What Can You Learn from Scammy-looking Clickbank Sales Pages?

Why you hate them, and why you can't stop reading them

13 do's and don'ts

Scam. Trick. Swindle. Hustle. Flimflam.

You know the type. 

The​ hard-selling, hyped-up, over-the-top, badly designed, super long sales pages for get rich quick schemes, programs to give you a 6 pack in 5 minutes, or much less respectable ends.

​What about them? Well, here's a question.

​We KNOW the products sold on those pages are huge scams. 

So what is this force that keeps us reading?​ And why does it still work?

I paid a visit to the gutters of the internet to see if there was anything worth salvaging for higher purposes.

What do you think?

Can you get some of the benefits of hype without the icky, scammy stuff?

Here's what I found.

1. DO try The dreaded autoplay video

Newsflash: people don't like video autoplay with no controls!

How's that for a start, eh?

The overwhelming majority of scammy info product sales pages these days use some form of autoplaying video sales letters.

Open the page, and the video starts blaring.

Yes, videos are cool and all, but surely I'm not suggesting you do the same thing for your products?


No. But.

​What is it that works about autoplaying videos?

Instant attention.

Now, everybody knows grabbing the attention of your prospect is important. After all, it's the first step of the time-tested AIDA formula.

But does the end always justify the means?​ No. That stuff will instantly kill your credibility in the long term. 

So what's to save there? Some experts have weighed in on the subject and they offer interesting options and ideas for tests:

  • ​You can test an autoplaying video on a small part of your traffic to avoid annoying everyone. If the gains you notice are considerable, maybe it's worth trying.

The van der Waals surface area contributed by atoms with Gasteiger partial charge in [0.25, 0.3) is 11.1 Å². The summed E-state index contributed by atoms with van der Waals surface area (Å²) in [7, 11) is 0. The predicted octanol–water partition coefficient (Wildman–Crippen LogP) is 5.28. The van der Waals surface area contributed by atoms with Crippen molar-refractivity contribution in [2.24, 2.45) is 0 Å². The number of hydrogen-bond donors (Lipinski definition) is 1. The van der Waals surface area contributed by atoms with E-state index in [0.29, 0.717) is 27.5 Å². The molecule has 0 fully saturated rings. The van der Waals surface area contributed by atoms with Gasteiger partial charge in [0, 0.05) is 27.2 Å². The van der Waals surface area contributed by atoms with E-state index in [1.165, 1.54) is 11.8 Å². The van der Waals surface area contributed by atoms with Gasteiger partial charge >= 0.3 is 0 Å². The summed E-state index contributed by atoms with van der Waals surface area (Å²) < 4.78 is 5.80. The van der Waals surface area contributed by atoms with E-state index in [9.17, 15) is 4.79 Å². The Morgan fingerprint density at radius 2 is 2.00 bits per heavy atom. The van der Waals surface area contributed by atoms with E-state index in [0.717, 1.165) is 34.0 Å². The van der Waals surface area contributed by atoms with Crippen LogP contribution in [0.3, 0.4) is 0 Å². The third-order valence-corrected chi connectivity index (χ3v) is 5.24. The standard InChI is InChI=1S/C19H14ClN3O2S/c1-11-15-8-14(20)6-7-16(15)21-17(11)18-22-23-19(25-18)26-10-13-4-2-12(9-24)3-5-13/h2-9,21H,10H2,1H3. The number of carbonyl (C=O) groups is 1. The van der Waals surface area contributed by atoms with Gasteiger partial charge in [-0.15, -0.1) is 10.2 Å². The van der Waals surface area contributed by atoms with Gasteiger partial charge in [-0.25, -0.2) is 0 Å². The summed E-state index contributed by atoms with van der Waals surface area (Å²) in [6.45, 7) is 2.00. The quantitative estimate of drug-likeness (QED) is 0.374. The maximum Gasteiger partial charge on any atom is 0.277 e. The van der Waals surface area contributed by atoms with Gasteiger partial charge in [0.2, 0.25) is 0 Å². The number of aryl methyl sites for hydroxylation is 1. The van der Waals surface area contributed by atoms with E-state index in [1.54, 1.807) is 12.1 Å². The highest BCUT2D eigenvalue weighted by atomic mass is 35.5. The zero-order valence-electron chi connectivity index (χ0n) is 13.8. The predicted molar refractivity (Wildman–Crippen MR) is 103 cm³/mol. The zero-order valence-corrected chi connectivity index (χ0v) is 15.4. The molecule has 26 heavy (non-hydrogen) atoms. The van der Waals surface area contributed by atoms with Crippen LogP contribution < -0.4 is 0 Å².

• If your traffic is in a demographic that is used to the practice, for example if they're regular users of Facebook or Twitter and they've experienced autoplaying videos, it may be okay for them.
  • You can try a milder option, most notably autoplay without sound. After all, it's mostly the moving images that grab our attention, and they may be enough to wake up your visitors.
  • Always leave the controls clearly visible so people can pause, change the volume and see how long the video is. 
  • Make sure you have a big and easily visible play button
  • Pick a good hero shot that will intrigue the viewer and make them want to see more.
  • Keep it short. The worst thing about the scammy videos is that THEY'RE INCREDIBLY LONG. Ain't nobody got time for that. Here's Tai "Lamborghini" Lopez at the start of one of his videos where he says he's about to give us "3 tips"... which should take about 1 hour and 18 minutes. Nope.
  • ​What these videos do well is that they grab you right from the beginning. Know something else that can do that? A good headline! Much simpler to produce, and much less abrasive. 

Verdict: the autoplaying video works, but it's probably too aggressive an option for most products and businesses. 

2. DON'T use this One weird trick I'd rather never see again


Oh, God.

​This is the quintessential example of what I mentioned above: it sounds scammy as hell, and yet you can't stop reading "WTF? $3,500 taking SURVEYS? HOW?"

The "One weird trick" headline has been used a bazillion times.

​It's so commonplace it even has its own page on Wikipedia!

​I think it's fair to say that this "trick" is overused.

The principle on which it's based, though, is sound. There's 2 things headlines of this kind do to your brain:

  1. "Weird" makes you think there's a secret at work. There's something odd, curious, interesting, that most people don't know about. It makes you crave that missing information and promises you're going to discover it soon. In other words, it creates curiosity.